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To many, BILLY IDOL hasn’t been credible since his 1981 split from guitarist BOB ANDREWS, bassist TONY JAMES and the rest of GENERATION X. To me, Idol’s influence did not lessen, but merely morphed from punk rock to heavy dance rock with the start of his solo career. Billy’s post-modern ELVIS persona matched with enticing electro beats, cheeky lyrics, and STEVE STEVENS’s metallic cybernetic squealings may strike some as a bit cheezy or heavy-handed at times, but his place in the pop pantheon can’t be denied. After the recent release of Happy Holidays: A Very Special Christmas Album, however, I have come to realize that the Billy Idol I once knew and loved is dead.
Sure, 1993’s Cyberpunk and 2005’s Devil’s Playground are riddled with duds and laughable numbers, but I always believed that at the core of even the worst of Idol’s work was a self-reflexive awareness. All too visible in that ironic, signature snarl, Idol let those paying attention know that he was a purposeful pop construct, created just for our liking. While his solo career could be viewed as antithetical to the scene that spawned Generation X, there were still parts of the punk spirit that survived in him. At a rare one-off show at the 9:30 Club in Washington D.C. in 2001, the proof that proves the point was spelled out all too clearly. While singing his MTV smash “Cradle of Love,” Idol changed the lyrics in the chorus to “It’s so easy, this song is so cheezy, yeah!” with a knowing smile. Would MADONNA mock “Like a Virgin” like that today? I think not.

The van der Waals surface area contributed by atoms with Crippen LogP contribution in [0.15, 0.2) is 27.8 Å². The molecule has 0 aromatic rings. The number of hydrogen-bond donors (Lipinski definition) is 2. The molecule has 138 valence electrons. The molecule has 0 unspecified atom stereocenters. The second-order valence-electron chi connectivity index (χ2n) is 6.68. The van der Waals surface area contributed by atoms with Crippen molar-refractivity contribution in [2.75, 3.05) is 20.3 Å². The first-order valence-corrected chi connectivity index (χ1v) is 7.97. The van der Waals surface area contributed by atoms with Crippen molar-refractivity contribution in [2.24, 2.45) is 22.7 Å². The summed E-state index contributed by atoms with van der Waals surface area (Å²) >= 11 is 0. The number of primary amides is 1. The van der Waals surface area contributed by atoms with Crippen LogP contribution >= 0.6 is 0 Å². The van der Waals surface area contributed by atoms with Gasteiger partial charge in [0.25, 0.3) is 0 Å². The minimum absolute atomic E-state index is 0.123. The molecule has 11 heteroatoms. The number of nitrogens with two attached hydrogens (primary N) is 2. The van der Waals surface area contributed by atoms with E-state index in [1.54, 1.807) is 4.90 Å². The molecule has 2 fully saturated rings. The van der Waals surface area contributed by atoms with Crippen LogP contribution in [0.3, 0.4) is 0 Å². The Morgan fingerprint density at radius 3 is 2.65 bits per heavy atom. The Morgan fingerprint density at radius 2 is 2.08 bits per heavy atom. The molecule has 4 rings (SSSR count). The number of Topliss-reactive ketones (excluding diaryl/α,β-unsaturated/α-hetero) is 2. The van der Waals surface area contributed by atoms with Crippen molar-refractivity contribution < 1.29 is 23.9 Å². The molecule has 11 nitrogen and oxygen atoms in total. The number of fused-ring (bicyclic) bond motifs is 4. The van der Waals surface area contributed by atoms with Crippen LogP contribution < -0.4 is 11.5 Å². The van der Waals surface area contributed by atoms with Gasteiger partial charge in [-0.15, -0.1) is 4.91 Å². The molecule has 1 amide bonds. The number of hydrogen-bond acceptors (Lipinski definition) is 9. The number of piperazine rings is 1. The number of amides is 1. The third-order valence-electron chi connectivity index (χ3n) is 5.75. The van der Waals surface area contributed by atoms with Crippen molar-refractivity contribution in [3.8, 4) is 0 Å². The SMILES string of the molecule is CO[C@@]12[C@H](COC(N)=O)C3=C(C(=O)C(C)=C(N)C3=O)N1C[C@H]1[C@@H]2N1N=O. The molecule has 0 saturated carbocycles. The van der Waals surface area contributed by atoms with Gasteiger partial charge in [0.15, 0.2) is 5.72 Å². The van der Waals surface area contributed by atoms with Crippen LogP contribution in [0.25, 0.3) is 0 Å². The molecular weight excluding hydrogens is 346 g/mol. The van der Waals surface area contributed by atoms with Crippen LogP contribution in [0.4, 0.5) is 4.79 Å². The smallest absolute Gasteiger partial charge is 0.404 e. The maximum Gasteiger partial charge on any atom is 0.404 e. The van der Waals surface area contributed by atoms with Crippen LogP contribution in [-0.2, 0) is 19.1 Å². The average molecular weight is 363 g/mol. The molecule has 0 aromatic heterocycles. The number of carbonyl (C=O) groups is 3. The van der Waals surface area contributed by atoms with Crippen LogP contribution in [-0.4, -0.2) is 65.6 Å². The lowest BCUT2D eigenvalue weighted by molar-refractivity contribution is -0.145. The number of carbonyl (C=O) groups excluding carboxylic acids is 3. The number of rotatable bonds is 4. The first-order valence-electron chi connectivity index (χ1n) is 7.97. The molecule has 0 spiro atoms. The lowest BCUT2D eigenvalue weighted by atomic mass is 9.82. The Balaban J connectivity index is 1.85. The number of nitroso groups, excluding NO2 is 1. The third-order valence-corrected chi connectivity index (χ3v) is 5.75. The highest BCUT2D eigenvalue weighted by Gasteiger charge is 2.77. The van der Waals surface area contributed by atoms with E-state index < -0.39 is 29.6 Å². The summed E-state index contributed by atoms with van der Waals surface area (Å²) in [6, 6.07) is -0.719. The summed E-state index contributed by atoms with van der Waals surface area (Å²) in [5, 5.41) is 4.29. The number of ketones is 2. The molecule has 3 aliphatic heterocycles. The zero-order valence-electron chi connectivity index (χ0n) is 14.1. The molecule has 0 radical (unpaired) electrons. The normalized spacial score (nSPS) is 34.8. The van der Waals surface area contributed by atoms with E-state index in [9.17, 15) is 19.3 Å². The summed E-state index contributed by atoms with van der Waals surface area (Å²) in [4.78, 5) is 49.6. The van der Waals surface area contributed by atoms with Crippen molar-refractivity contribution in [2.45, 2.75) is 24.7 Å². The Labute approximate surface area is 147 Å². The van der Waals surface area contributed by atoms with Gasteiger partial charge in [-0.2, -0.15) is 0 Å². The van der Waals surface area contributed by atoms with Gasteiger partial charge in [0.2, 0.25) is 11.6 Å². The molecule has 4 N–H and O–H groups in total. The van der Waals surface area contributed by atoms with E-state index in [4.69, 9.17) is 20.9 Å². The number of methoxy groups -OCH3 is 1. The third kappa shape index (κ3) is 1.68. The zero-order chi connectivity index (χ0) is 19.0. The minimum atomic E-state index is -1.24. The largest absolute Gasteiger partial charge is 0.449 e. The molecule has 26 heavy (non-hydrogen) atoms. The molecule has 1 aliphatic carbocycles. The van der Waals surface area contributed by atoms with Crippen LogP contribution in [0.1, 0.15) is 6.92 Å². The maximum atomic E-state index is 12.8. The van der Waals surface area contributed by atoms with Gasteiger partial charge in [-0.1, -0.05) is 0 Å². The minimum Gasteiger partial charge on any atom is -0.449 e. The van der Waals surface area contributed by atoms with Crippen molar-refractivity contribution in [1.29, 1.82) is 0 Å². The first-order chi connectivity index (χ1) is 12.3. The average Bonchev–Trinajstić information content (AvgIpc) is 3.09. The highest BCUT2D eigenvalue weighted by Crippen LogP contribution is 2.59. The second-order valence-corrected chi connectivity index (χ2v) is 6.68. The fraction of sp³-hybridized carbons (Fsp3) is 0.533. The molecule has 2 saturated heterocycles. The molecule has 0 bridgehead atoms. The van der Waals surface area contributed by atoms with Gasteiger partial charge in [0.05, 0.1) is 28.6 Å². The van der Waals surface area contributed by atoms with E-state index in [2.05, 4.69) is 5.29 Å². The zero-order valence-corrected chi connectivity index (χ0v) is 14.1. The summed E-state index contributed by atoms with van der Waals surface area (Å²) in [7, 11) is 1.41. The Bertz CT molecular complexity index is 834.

But, as I said, it’s all over now. Although the press release for Happy Holidays tries to twist listeners away from the obvious conclusion (which is that Christmas albums absolutely blow no matter who does them), the clever publicist falls short. “A Billy Idol Christmas album is one of those ideas that’s so profoundly wrong it’s right. So deeply uncool that in the end, it’s cool,” it reads. Sorry guys, but I’m not falling for it. Now that Billy has joined the ranks of CRASH TEST DUMMIES, JETHRO TULL, and BRIAN SETZER, some of the other fine acts who have produced holiday albums in the past years, how can he continue to write songs about masturbation, heroin addiction, and bondage? Will he just become another one-man cover band like ROD STEWART? Can a guy purported to enjoy vegetables during foreplay really pull off “Silent Night”? Only time will tell, I suppose. I just know that the magic’s gone, and that “Flesh for Fantasy” will never sound the same to me again.